Implicit regulation originates in the inhibitory action of the ventral prefrontal cortex (vPFC), which includes the orbitofrontal cortex (OFC), ventromedial PFC (vmPFC), and ventral anterior cingulate cortex (vACC; Etkin et al., 2013). Bidirectional inhibitory action from these centers modulates lower brain structures including the amygdala, ventral striatum, hypothalamus, and brainstem nuclei. These pathways are distinct from those in explicit emotion regulation that originate in areas including the dorsal anterior cingulate cortex (dACC) and the dorsolateral PFC (dPFC). The successful modulation of these limbic and visceromotor centers by these PFC regulators leads to decreased sympathetic arousal and increased parasympathetic or vagal tone (Lane et al., 2009). This results in a measurable neurochemical state of phenotypic calmness.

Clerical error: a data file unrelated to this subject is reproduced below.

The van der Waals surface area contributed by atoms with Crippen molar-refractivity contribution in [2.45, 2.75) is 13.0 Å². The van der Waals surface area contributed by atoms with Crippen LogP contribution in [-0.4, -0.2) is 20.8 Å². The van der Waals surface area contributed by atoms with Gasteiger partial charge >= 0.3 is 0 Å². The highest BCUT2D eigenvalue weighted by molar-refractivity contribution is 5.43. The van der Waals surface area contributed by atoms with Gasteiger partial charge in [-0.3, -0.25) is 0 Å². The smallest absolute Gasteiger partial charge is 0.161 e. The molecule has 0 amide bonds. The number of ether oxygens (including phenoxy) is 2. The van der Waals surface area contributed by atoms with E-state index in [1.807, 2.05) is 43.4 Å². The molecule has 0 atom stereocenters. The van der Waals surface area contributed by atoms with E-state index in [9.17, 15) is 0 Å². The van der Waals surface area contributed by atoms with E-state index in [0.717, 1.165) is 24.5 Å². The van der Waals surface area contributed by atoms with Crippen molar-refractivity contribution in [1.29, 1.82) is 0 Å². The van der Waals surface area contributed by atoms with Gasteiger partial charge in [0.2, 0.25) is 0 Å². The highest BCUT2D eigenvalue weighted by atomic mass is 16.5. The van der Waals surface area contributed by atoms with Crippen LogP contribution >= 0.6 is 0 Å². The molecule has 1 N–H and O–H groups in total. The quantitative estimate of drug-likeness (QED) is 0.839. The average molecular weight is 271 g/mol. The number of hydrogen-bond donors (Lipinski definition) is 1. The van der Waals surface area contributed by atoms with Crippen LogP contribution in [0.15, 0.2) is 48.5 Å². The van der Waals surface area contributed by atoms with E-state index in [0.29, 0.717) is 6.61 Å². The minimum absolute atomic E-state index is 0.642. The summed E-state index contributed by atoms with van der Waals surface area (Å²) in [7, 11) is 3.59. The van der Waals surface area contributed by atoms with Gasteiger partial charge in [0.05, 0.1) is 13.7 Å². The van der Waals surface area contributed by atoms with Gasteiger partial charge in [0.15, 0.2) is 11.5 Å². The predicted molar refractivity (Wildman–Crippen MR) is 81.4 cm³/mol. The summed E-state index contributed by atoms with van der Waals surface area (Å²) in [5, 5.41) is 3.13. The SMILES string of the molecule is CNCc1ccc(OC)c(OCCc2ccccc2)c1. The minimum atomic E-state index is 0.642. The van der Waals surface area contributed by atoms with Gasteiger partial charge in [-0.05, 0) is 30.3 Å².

Regional differentials in synaptogenesis, myelination, and pruning create earlier maturity in ventral as opposed to dorsal areas (Fuster, 2002), leaving children and adolescents without explicit cognitive emotional controls (Casey et al., 2011). Normative development in the implicit ER system thus may be extremely important in children to promote self-regulation when the neurobiological substrates to employ explicit ER are lacking.